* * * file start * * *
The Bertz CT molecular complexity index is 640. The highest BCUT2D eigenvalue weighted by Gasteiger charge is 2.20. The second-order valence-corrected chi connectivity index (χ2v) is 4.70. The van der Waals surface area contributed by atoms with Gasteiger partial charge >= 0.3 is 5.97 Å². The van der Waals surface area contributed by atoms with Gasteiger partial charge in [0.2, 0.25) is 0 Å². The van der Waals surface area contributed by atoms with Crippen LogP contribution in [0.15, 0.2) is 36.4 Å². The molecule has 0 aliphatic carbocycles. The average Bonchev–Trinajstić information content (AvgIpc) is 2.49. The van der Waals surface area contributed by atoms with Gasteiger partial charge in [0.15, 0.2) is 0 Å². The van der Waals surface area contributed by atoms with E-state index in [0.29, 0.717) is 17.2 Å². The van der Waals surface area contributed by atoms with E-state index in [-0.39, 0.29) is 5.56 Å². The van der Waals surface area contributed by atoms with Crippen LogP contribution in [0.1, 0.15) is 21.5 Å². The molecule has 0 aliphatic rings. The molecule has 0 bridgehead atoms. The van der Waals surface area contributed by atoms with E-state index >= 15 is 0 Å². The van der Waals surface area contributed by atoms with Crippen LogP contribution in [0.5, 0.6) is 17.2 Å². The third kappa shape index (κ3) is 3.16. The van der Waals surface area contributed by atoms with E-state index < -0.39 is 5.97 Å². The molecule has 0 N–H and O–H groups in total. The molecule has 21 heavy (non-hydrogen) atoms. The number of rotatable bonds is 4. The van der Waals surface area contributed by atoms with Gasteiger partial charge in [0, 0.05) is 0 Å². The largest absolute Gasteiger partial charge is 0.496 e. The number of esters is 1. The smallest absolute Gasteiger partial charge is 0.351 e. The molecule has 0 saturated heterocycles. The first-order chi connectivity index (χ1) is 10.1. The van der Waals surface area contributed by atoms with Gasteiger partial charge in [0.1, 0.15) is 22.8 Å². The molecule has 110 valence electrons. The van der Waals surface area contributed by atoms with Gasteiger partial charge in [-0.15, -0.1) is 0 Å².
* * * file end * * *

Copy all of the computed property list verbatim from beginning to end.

The Bertz CT molecular complexity index is 640. The highest BCUT2D eigenvalue weighted by Gasteiger charge is 2.20. The second-order valence-corrected chi connectivity index (χ2v) is 4.70. The van der Waals surface area contributed by atoms with Gasteiger partial charge >= 0.3 is 5.97 Å². The van der Waals surface area contributed by atoms with Gasteiger partial charge in [0.2, 0.25) is 0 Å². The van der Waals surface area contributed by atoms with Crippen LogP contribution in [0.15, 0.2) is 36.4 Å². The molecule has 0 aliphatic carbocycles. The average Bonchev–Trinajstić information content (AvgIpc) is 2.49. The van der Waals surface area contributed by atoms with Gasteiger partial charge in [0.15, 0.2) is 0 Å². The van der Waals surface area contributed by atoms with E-state index in [0.29, 0.717) is 17.2 Å². The van der Waals surface area contributed by atoms with E-state index in [-0.39, 0.29) is 5.56 Å². The van der Waals surface area contributed by atoms with Crippen LogP contribution in [0.1, 0.15) is 21.5 Å². The molecule has 0 aliphatic rings. The molecule has 0 bridgehead atoms. The van der Waals surface area contributed by atoms with E-state index >= 15 is 0 Å². The van der Waals surface area contributed by atoms with Crippen LogP contribution in [0.5, 0.6) is 17.2 Å². The third kappa shape index (κ3) is 3.16. The van der Waals surface area contributed by atoms with E-state index < -0.39 is 5.97 Å². The molecule has 0 N–H and O–H groups in total. The molecule has 21 heavy (non-hydrogen) atoms. The number of rotatable bonds is 4. The van der Waals surface area contributed by atoms with Gasteiger partial charge in [0, 0.05) is 0 Å². The largest absolute Gasteiger partial charge is 0.496 e. The number of esters is 1. The smallest absolute Gasteiger partial charge is 0.351 e. The molecule has 0 saturated heterocycles. The first-order chi connectivity index (χ1) is 10.1. The van der Waals surface area contributed by atoms with Gasteiger partial charge in [0.1, 0.15) is 22.8 Å². The molecule has 110 valence electrons. The van der Waals surface area contributed by atoms with Gasteiger partial charge in [-0.15, -0.1) is 0 Å².